(Unedited) Podcast Transcript 360: Transit Expansion and Service in the Pandemic

November 17, 2021

This week we’re at the 2021 Virtual Railvolution conference. Adelee Le Grand, CEO of the Hillsborough Area Regional Transit System in Tampa moderates a panel featuring Debra Johnson, GM and CEO of RTD in Denver and Peter Rogoff, CEO of Sound Transit in Seattle. Johnson and Rogoff discuss transit expansion plans and progress in their respective regions as well as how they kept things going during the pandemic.

To listen to the audio of this show, you can find it at Streetsblog USA and at Libsyn.


Adelee Le Grand (1m 37s):
Good morning, everyone. I’m happy to be here with you to engage in this session today called growing trans assistance for a new world. We know that we have all been experiencing a new world, and today we’ll hear from some of the industry leaders on how our transit agencies are dealing with the growing changes within our systems and how we support a rapidly changing world. Today. We’re going to hear from two really powerful CEOs in the transit space. We have Peter Gross Goff. He is the chief executive officer of transit sound transit as well as Debra Johnson, who is the chief executive officer and general manager of the regional transportation district in Denver.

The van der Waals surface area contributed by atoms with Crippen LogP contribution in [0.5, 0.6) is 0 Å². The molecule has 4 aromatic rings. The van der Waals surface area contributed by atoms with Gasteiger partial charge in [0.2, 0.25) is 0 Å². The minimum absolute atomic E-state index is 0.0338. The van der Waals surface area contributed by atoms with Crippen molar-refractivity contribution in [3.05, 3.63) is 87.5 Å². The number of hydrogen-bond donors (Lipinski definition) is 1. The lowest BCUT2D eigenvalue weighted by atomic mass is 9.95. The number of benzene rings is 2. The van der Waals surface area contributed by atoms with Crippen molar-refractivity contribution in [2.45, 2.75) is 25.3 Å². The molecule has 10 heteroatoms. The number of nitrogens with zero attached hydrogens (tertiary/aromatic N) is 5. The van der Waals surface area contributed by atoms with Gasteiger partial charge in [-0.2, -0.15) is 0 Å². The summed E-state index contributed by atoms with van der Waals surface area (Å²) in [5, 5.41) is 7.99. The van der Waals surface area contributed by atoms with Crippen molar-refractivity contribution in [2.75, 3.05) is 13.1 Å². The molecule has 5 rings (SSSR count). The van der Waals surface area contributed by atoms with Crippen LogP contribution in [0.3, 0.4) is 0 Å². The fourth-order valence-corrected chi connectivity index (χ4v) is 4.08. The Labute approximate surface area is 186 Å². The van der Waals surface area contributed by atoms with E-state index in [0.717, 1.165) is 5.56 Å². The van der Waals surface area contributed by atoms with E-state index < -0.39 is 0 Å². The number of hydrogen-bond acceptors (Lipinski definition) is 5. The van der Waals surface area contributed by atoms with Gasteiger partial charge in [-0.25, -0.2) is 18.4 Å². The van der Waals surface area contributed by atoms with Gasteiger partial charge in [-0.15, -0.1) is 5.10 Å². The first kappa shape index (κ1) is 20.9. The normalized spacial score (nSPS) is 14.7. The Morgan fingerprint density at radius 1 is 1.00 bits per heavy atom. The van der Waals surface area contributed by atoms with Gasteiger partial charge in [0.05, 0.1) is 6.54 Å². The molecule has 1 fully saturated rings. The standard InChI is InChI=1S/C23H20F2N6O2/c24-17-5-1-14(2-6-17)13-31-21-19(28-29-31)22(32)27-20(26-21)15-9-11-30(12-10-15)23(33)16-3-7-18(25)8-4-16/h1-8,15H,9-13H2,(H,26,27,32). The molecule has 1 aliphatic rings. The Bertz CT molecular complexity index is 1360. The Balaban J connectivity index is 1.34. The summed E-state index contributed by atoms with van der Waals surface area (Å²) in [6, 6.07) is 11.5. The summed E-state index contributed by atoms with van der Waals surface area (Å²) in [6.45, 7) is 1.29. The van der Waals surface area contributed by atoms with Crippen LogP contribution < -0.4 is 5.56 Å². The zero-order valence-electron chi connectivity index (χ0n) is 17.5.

Adelee Le Grand (2m 25s):
Well in Colorado, the greater Denver, Colorado area. I just want to be specific there. So hello again. Good morning to both of you. And I thought it’d be great if we could kick off this conversation and just hear a bit about your capital program and some of what you have on the books and maybe some of the areas that you’re really focused on today. So let’s start with Deborah Good morning and thank you Adelee and hello to Peter. It’s my pleasure to join you all here for this panel revolution. So to give a thumbnail sketch of RTDs program, which is coined

Debra Johnson (2m 59s):